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ARTICLE |

Clinical and Laboratory Characteristics of Human Granulocytic Ehrlichiosis

Johan S. Bakken, MD; Jenny Krueth, MT; Cindy Wilson-Nordskog, MT; Robert L. Tilden, DrPH, MPH; Kristin Asanovich, MS; J. Stephen Dumler, MD
JAMA. 1996;275(3):199-205. doi:10.1001/jama.1996.03530270039029.
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Objective.  —To characterize the clinical and laboratory features observed in patients with human granulocytic ehrlichiosis (HGE) and evaluate the utility of the diagnostic tools used to confirm the diagnosis.

Design.  —Retrospective case study of 41 patients with laboratory-diagnosed HGE.

Setting.  —A total of 228 patients from Minnesota and Wisconsin were evaluated between June 1990 and May 1995.

Methods.  —Cases were presumptively identified by a history of an influenzalike illness acquired in an area known to be endemic for ticks. Diagnostic laboratory testing included microscopic examination of Wright-stained peripheral blood smears for presence of neutrophilic morulae, polymerase chain reaction (PCR) analysis of acute-phase blood samples for the Ehrlichia phagocytophila/Ehrlichia equi group DNA, and evaluation of serological responses by indirect immunofluorescent antibody assay (IFA), using E equi as antigen.

Results.  —All patients presented with a temperature of at least 37.6°C, and most had headache, myalgias, chills, and varying combinations of leukopenia, anemia, and thrombocytopenia. Eighty percent of the patients tested demonstrated morulae in the cytoplasm of peripheral blood neutrophils. Only 16 of 37 patients tested by PCR were positive for HGE, whereas serum IFA assays of acute or convalescent blood samples detected antibodies against E equi in 38 of 40 patients tested. Two patients died, and the calculated case fatality rate was 4.9%.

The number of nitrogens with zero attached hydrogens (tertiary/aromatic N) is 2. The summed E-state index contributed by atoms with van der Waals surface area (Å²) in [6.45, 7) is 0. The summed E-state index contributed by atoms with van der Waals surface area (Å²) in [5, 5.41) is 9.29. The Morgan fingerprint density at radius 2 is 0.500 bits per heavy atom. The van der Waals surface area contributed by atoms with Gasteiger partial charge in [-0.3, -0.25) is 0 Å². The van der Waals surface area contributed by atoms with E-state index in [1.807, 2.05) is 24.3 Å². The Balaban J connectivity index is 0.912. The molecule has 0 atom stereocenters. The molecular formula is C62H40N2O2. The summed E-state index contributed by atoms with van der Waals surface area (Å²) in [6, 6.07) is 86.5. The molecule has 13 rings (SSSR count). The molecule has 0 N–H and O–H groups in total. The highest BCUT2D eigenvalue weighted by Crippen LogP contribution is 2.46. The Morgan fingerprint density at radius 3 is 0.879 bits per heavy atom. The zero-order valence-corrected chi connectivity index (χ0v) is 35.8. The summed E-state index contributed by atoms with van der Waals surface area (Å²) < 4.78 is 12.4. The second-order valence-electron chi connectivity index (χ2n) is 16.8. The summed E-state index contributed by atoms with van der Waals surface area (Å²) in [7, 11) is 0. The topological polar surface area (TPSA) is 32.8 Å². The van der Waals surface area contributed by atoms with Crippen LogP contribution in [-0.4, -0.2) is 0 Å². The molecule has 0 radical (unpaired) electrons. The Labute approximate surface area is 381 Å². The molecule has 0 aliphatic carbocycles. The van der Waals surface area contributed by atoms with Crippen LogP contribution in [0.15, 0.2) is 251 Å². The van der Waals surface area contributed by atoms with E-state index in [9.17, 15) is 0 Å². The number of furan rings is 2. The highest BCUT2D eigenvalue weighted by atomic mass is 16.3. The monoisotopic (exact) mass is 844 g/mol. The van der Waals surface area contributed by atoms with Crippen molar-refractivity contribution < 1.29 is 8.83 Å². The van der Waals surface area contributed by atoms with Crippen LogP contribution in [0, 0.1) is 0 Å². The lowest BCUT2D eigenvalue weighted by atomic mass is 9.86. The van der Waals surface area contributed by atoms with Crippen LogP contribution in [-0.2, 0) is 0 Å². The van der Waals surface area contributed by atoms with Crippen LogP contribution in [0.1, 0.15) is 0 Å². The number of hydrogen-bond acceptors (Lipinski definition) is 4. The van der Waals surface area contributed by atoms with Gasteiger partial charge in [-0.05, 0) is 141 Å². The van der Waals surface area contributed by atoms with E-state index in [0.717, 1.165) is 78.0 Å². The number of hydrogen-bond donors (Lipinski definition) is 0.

Conclusions.  —Human granulocytic ehrlichiosis is being increasingly recognized in Wisconsin and Minnesota. A more severe illness is associated with increased age, anemia, increased percentage of neutrophils and decreased percentage of lymphocytes in peripheral blood, and presence of morulae in neutrophils. The differential diagnosis for patients who develop an influenzalike illness following a tick bite should include HGE. Microscopic examination of the acute-phase blood smear to detect neutrophilic morulae is currently the quickest and most practical screening method for diagnosing HGE in the upper Midwest.(JAMA. 1996;275:199-205)

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